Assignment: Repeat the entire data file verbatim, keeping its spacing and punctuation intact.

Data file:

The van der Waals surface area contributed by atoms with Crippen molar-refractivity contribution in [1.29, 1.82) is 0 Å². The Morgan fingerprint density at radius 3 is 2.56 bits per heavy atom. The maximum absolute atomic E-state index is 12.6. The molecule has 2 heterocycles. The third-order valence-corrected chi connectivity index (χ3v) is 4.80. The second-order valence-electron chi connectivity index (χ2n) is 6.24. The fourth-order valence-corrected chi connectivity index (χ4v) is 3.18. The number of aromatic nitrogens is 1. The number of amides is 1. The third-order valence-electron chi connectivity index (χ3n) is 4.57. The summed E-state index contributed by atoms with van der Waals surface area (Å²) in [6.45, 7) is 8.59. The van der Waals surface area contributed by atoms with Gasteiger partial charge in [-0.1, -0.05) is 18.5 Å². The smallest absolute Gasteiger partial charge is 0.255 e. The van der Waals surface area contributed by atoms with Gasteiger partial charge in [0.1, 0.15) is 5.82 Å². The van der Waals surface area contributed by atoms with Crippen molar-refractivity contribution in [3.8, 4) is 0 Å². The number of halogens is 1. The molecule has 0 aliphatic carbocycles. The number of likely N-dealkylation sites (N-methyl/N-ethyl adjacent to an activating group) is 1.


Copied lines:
The van der Waals surface area contributed by atoms with Crippen molar-refractivity contribution in [1.29, 1.82) is 0 Å². The Morgan fingerprint density at radius 3 is 2.56 bits per heavy atom. The maximum absolute atomic E-state index is 12.6. The molecule has 2 heterocycles. The third-order valence-corrected chi connectivity index (χ3v) is 4.80. The second-order valence-electron chi connectivity index (χ2n) is 6.24. The fourth-order valence-corrected chi connectivity index (χ4v) is 3.18. The number of aromatic nitrogens is 1. The number of amides is 1. The third-order valence-electron chi connectivity index (χ3n) is 4.57. The summed E-state index contributed by atoms with van der Waals surface area (Å²) in [6.45, 7) is 8.59. The van der Waals surface area contributed by atoms with Gasteiger partial charge in [-0.1, -0.05) is 18.5 Å². The smallest absolute Gasteiger partial charge is 0.255 e. The van der Waals surface area contributed by atoms with Gasteiger partial charge in [0.1, 0.15) is 5.82 Å². The van der Waals surface area contributed by atoms with Crippen molar-refractivity contribution in [3.8, 4) is 0 Å². The number of halogens is 1. The molecule has 0 aliphatic carbocycles. The number of likely N-dealkylation sites (N-methyl/N-ethyl adjacent to an activating group) is 1.